all government TV channels and Radio.
Broadcasting House, the longtime headquarters of RTHK
In Hong Kong, the
Television Hong Kong (RTHK) is the sole public
service broadcaster. Although a government department under
administrative hierarchy, it enjoys editorial independence. It
operates seven radio channels, and produces television programmes and
broadcast on commercial television channels, as these channels are
required by law to provide time slot for
RTHK television programmes.
RTHK would be assigned a digital terrestrial television channel within
2013 to 2015.
Prasar Bharati is India's public broadcaster. However it
does have commercial advertising on it. It is an autonomous
corporation of the Ministry of Information and
Government of India and comprises the
Doordarshan television network
and All India Radio.
Prasar Bharati was established on 23 November
1997, following a demand that the government owned broadcasters in
India should be given autonomy like those in many other countries. The
Parliament of India passed an Act to grant this autonomy in 1990, but
it was not enacted until 15 September 1997.
In Israel, the Israeli
Broadcasting Authority was the country's main
public broadcasting service until 2017.
As of May 15, 2017, it was replaced by KAN (Hebrew for "here"), the
In Arabic, the IPBC is known by the name MAKAN (Arabic for "place").
KAN has inherited the two main public TV channels in Israel:
Channel 1, as of 2017 "KAN 11" - Main TV channel
Channel 33 (Israel), as of 2017 "MAKAN 33" - Arabic language TV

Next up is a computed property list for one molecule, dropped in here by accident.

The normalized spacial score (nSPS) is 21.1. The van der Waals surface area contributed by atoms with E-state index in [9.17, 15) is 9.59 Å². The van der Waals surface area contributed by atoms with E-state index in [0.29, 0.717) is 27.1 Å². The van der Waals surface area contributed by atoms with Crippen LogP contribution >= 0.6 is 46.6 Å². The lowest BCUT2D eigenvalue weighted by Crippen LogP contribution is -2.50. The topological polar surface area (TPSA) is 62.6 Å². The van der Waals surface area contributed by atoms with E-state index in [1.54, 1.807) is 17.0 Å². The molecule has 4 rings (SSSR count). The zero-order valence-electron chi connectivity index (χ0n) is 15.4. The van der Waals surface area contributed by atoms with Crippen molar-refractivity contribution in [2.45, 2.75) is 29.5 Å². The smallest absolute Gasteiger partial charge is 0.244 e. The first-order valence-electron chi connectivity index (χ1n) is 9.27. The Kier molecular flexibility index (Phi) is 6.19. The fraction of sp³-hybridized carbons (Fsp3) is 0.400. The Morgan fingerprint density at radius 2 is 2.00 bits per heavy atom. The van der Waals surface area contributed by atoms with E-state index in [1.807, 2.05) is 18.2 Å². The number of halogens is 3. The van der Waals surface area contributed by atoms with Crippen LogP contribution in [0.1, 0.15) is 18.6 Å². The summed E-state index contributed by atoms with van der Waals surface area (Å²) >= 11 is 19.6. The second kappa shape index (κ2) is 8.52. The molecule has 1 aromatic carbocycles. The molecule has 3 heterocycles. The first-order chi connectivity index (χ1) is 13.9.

KAN also includes the following 8 public radio stations, taken from
Reshet Alef (Network A), as of 2017 "KAN Tarbut" - Podcasts and talk
programs related to culture
Reshet Bet (Network B), as of 2017 "KAN Bet" - News and current
Reshet Gimel (Network C), as of 2017 "KAN Gimel" - Israeli music
Reshet Dalet (Network D), as of 2017 "MAKAN Radio" - Arabic language
Reshet Hey (Network E), as of 2017 "KAN Farsi" - Persian language
station, internet only
88FM, as of 2017 "KAN 88" - Alternative music
Kol Hamusika ("The Sound of Music"), as of 2017 "KAN Kol Hamusika" -
Classical music, jazz
REKA - Reshet Klitat
Aliyah integration network), as of 2017
"KAN Reka" - Multilingual, mostly Russian language station
Reshet Moreshet, as of 2017 "KAN Moreshet" - Jewish-related news and
Israeli Defense Forces
Israeli Defense Forces owns its own broadcasting network known as
IDF Waves which includes 2 radio stations:
IDF Waves (Galey Tzahal) - broadcasting news and current affairs
Galgalatz - broadcasting music and traffic reports
In addition, the ministry of education owns the Israeli Educational
Television, known as Hinuchit, the first Israeli television channel.
It was created by the Rothschild fund to aid the ministry's work in
teaching children from kindergarten to high school and to promote the
television's use in Israel at a time the government considered the
device a "cultural decadence". It is funded and operated by the
ministry, and since the 1980s it has widened its orientation to adults
as well as children. In August 2018, the Educational
be shut down and replaced by KAN Hinuchit.
In Japan, the main public broadcaster is the
NHK (Japan Broadcasting
Corporation). The broadcaster was set up in 1926 and was modelled on
Broadcasting Company, the precursor to the British
Broadcasting Corporation created in 1927. Much like the BBC,
funded by a "receiving fee" from every Japanese household, with no
commercial advertising and the maintenance of a position of strict